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Using Real-Time Data and Community Feedback for Better Policing in Grand Rapids

Grand Rapids, MI

Elucd provides actionable sentiment data to help the Grand Rapids Police Department better understand three key questions: 1. How are they doing when it comes to community sentiment? 2. Where should leaders focus efforts to improve? 3. How can leaders anticipate and respond to major events?

Topics Covered

Open Data
Transparency
Economic Inequality
Law Enforcement and Emergency Response

Cost

Initial: 75 Thousand USD

Funding

Grants

Public Private Partnership

Federal grants

State and local grants

Philanthropic grants

Project Status

Operational since 2022

Gov Champion

Police Department

Problem Addressed

Before his recent retirement, Grand Rapids Police Chief David M. Rahinsky had spent more than 32 years in law enforcement and had worked in four states: Pennsylvania, Florida, Tennessee, and Michigan.

As a police chief, his goals were clear: to reduce crime while at the same time improve community relations. To this end, he often employed innovative approaches to achieve his goals.

Like all other American cities, Grand Rapids had experienced its share of challenges. Following an unfortunate incident involving several teenagers that generated national headlines as well as highly charged public meetings, leaders began looking for new ways to gauge public sentiment and strengthen trust in the police force. Among the options considered were commissioning a professional study, inserting a mailer to be included in local water bills, even going door-to-door. While these options could provide a one-time snapshot of how local residents felt about their city government and the police force in particular, leaders wanted something that would help over the long-term.

Police Chief David M. Rahinsky, with support from the Mayor and City Council, looked for an innovative approach to improve community relations. Specifically, he was looking for a partner or tool that could help him track ongoing community sentiment data at a neighborhood scale.

Based on that data, he'd be able to better allocate limited resources, increase communication within his leadership team about the best tactics to employ to improve community trust, demonstrate to the residents of Grand Rapids his commitment to increasing their perception of trust, safety, satisfaction, and provide a new metric to discuss the effectiveness of the police force that went beyond discussions about crime and clearance rates.

Solutions Used

After learning about Elucd through the Mayor, Chief Rahinsky persuaded the City Council to hire Elucd to provide ongoing data about community sentiment.

Over the course of three months, Chief Rahinsky and his Service Area Captains worked with the Elucd team to identify and add new features to improve the usefulness and actionability of the data collected to enable the Grand Rapids Police Department (GRPD) to improve relationships with local residents. At the end of the process, Elucd's data model for Grand Rapids offered a granular level of data - still preserving resident anonymity - to aid GRPD's decision-making process. In addition, it created new opportunities to strengthen their policing and community-building efforts by:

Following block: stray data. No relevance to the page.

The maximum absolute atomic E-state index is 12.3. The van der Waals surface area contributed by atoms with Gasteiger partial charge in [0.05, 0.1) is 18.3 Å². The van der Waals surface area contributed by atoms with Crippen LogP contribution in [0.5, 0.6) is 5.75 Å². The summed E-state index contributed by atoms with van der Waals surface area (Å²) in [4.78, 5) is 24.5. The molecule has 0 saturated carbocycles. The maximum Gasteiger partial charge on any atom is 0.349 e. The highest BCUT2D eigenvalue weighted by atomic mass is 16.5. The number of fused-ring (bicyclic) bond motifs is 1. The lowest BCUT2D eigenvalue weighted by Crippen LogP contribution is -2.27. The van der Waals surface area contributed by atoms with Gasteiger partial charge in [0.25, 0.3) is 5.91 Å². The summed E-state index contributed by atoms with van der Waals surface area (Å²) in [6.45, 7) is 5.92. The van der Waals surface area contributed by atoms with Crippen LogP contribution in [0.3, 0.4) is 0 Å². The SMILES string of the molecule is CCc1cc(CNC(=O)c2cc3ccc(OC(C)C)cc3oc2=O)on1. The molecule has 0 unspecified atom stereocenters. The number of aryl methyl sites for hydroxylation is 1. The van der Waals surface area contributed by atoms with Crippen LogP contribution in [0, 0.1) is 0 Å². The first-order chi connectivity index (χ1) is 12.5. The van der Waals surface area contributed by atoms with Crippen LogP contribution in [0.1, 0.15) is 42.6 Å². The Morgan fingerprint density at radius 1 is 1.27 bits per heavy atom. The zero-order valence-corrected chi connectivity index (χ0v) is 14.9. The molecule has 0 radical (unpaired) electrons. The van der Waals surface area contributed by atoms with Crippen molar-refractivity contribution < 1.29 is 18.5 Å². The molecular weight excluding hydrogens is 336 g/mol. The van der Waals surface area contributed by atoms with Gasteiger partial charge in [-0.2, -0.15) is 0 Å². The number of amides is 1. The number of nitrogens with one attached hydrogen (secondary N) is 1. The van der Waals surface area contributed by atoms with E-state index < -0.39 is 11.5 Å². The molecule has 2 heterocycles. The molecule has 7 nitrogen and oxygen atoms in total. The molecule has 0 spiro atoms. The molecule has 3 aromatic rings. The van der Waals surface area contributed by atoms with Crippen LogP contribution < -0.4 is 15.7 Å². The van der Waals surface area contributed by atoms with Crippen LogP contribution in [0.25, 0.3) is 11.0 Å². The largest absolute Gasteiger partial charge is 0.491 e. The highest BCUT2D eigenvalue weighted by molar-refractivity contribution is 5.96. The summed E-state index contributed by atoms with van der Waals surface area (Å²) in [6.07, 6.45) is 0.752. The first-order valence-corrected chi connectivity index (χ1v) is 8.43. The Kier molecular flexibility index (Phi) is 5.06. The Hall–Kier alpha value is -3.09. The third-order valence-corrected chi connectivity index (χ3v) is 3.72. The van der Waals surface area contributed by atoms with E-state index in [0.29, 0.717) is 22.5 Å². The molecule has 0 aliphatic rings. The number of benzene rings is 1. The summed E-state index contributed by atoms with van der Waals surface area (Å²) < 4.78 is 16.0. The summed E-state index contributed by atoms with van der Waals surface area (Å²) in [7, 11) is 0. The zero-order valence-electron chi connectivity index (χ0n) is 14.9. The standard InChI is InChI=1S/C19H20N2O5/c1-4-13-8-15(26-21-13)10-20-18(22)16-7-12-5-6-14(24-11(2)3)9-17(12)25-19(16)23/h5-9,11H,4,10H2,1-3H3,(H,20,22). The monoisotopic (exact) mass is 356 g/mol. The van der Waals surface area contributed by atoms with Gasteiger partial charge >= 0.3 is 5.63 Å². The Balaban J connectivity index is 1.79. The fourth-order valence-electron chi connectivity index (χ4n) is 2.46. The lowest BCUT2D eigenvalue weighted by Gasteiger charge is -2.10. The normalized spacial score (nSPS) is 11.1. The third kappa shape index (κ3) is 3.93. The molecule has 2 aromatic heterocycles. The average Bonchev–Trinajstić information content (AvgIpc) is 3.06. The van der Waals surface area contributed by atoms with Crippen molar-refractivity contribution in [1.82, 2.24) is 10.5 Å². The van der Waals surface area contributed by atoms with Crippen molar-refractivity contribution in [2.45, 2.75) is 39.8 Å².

1.Reporting down to the neighborhood level.

The Grand Rapids Police Department had divided the city into five sectors (north, south, east, west, and central), each with its own Service Area Captain. It soon became clear that these sectors were too large for the purposes of gathering actionable insights into community sentiment. Elucd modified their model to gather data at the neighborhood (beat) level. This additional layer provided the GRPD with a more nuanced way of identifying patterns and understanding how different residents were perceiving how safe they felt and how much trust and satisfaction they felt with the police department.

2. Providing new demographic breakdowns of community sentiment.

In addition to assessing sentiment across different neighborhoods, the GRPD wanted to know if changes in sentiment were being driven by specific groups of people. To answer this question, Elucd began to gather demographic data in addition to their other polling questions. This change enabled the GRPD to further drill down and analyze the results to see where they should be allocating their resources.

3. Institutionalizing a new way to learn about specific concerns affecting the community.

Like most police chiefs, Chief Rahinsky repeatedly received feedback from the same subset of residents. To help reach a wider pool of people, Elucd added an open-ended field where residents could easily share their concerns anonymously. In many cases, residents provided specific, actionable feedback that drew attention to safety-related problems in their community. This essentially gave the GRPD a roadmap to specific issues that their residents wanted solved before those issues became a larger problem.

Outcomes

1

Improved data-driven management through objective, neighborhood-level metrics about key aspects of resident sentiment.

2

Better, more innovative ways to track and understand specific concerns affecting the community.

3

Benchmarking capabilities about how your city compares to peer cities across the country in key areas of sentiment.

Something Unique

Chief Rahinsky wasn't overly concerned that Elucd would create yet another metric against which his department would be measured. Instead he focused on the fact that it could help him identify neighborhoods that had weak trust and safety scores so he would know where to deploy his community policing specialists.

Who Should Consider

Cities of all sizes that want better, more objective data about public opinions and sentiment to enhance data-driven management efforts.

Last Updated

Sep 5th, 2019
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